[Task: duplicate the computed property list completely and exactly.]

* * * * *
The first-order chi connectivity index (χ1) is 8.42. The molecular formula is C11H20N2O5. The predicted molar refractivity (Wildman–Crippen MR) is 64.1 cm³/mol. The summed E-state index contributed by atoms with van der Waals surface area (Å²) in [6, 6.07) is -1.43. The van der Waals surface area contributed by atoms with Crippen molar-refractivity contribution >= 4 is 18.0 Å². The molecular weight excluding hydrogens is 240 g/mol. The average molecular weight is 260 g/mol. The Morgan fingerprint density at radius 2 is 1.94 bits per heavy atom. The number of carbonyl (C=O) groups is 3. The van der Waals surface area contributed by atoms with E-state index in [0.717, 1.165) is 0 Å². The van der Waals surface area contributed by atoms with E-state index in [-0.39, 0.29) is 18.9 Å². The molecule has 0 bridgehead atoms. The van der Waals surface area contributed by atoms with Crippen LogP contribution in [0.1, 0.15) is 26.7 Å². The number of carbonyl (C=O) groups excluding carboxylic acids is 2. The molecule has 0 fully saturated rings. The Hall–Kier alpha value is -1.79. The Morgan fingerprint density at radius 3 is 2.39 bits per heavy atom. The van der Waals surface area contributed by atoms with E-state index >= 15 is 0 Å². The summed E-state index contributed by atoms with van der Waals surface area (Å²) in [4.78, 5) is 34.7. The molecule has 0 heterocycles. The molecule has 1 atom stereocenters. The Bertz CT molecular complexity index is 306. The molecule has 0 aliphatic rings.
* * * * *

The first-order chi connectivity index (χ1) is 8.42. The molecular formula is C11H20N2O5. The predicted molar refractivity (Wildman–Crippen MR) is 64.1 cm³/mol. The summed E-state index contributed by atoms with van der Waals surface area (Å²) in [6, 6.07) is -1.43. The van der Waals surface area contributed by atoms with Crippen molar-refractivity contribution >= 4 is 18.0 Å². The molecular weight excluding hydrogens is 240 g/mol. The average molecular weight is 260 g/mol. The Morgan fingerprint density at radius 2 is 1.94 bits per heavy atom. The number of carbonyl (C=O) groups is 3. The van der Waals surface area contributed by atoms with E-state index in [0.717, 1.165) is 0 Å². The van der Waals surface area contributed by atoms with E-state index in [-0.39, 0.29) is 18.9 Å². The molecule has 0 bridgehead atoms. The van der Waals surface area contributed by atoms with Crippen LogP contribution in [0.1, 0.15) is 26.7 Å². The number of carbonyl (C=O) groups excluding carboxylic acids is 2. The molecule has 0 fully saturated rings. The Hall–Kier alpha value is -1.79. The Morgan fingerprint density at radius 3 is 2.39 bits per heavy atom. The van der Waals surface area contributed by atoms with E-state index >= 15 is 0 Å². The summed E-state index contributed by atoms with van der Waals surface area (Å²) in [4.78, 5) is 34.7. The molecule has 0 heterocycles. The molecule has 1 atom stereocenters. The Bertz CT molecular complexity index is 306. The molecule has 0 aliphatic rings.